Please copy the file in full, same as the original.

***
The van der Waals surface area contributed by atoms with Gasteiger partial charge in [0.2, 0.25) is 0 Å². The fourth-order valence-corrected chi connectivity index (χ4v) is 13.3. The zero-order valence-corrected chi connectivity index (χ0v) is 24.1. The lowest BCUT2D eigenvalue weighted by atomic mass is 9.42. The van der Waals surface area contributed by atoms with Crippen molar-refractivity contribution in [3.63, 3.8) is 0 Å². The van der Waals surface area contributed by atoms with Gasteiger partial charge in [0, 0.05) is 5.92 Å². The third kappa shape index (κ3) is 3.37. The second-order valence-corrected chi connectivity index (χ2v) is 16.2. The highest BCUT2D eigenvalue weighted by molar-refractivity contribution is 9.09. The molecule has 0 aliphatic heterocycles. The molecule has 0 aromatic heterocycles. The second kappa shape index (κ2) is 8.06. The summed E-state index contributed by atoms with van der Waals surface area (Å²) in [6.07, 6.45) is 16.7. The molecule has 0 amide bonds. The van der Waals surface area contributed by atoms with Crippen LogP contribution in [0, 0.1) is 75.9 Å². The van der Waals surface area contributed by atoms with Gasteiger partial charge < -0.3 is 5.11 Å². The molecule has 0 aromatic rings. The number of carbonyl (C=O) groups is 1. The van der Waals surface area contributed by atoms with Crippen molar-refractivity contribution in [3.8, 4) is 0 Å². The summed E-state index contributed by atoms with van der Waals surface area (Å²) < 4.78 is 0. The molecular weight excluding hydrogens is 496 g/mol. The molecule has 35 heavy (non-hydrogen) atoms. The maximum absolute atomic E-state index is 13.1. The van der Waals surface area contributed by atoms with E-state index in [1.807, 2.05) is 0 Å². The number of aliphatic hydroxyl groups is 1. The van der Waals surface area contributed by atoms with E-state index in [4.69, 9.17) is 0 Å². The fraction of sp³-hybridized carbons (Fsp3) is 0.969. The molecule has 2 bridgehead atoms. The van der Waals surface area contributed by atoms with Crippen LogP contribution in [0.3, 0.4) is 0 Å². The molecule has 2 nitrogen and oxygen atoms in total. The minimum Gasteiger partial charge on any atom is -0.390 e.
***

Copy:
The van der Waals surface area contributed by atoms with Gasteiger partial charge in [0.2, 0.25) is 0 Å². The fourth-order valence-corrected chi connectivity index (χ4v) is 13.3. The zero-order valence-corrected chi connectivity index (χ0v) is 24.1. The lowest BCUT2D eigenvalue weighted by atomic mass is 9.42. The van der Waals surface area contributed by atoms with Crippen molar-refractivity contribution in [3.63, 3.8) is 0 Å². The van der Waals surface area contributed by atoms with Gasteiger partial charge in [0, 0.05) is 5.92 Å². The third kappa shape index (κ3) is 3.37. The second-order valence-corrected chi connectivity index (χ2v) is 16.2. The highest BCUT2D eigenvalue weighted by molar-refractivity contribution is 9.09. The molecule has 0 aliphatic heterocycles. The molecule has 0 aromatic heterocycles. The second kappa shape index (κ2) is 8.06. The summed E-state index contributed by atoms with van der Waals surface area (Å²) in [6.07, 6.45) is 16.7. The molecule has 0 amide bonds. The van der Waals surface area contributed by atoms with Crippen LogP contribution in [0, 0.1) is 75.9 Å². The van der Waals surface area contributed by atoms with Gasteiger partial charge < -0.3 is 5.11 Å². The molecule has 0 aromatic rings. The number of carbonyl (C=O) groups is 1. The van der Waals surface area contributed by atoms with Crippen molar-refractivity contribution in [3.8, 4) is 0 Å². The summed E-state index contributed by atoms with van der Waals surface area (Å²) < 4.78 is 0. The molecular weight excluding hydrogens is 496 g/mol. The molecule has 35 heavy (non-hydrogen) atoms. The maximum absolute atomic E-state index is 13.1. The van der Waals surface area contributed by atoms with E-state index in [1.807, 2.05) is 0 Å². The number of aliphatic hydroxyl groups is 1. The van der Waals surface area contributed by atoms with E-state index in [4.69, 9.17) is 0 Å². The fraction of sp³-hybridized carbons (Fsp3) is 0.969. The molecule has 2 bridgehead atoms. The van der Waals surface area contributed by atoms with Crippen LogP contribution in [0.3, 0.4) is 0 Å². The molecule has 2 nitrogen and oxygen atoms in total. The minimum Gasteiger partial charge on any atom is -0.390 e.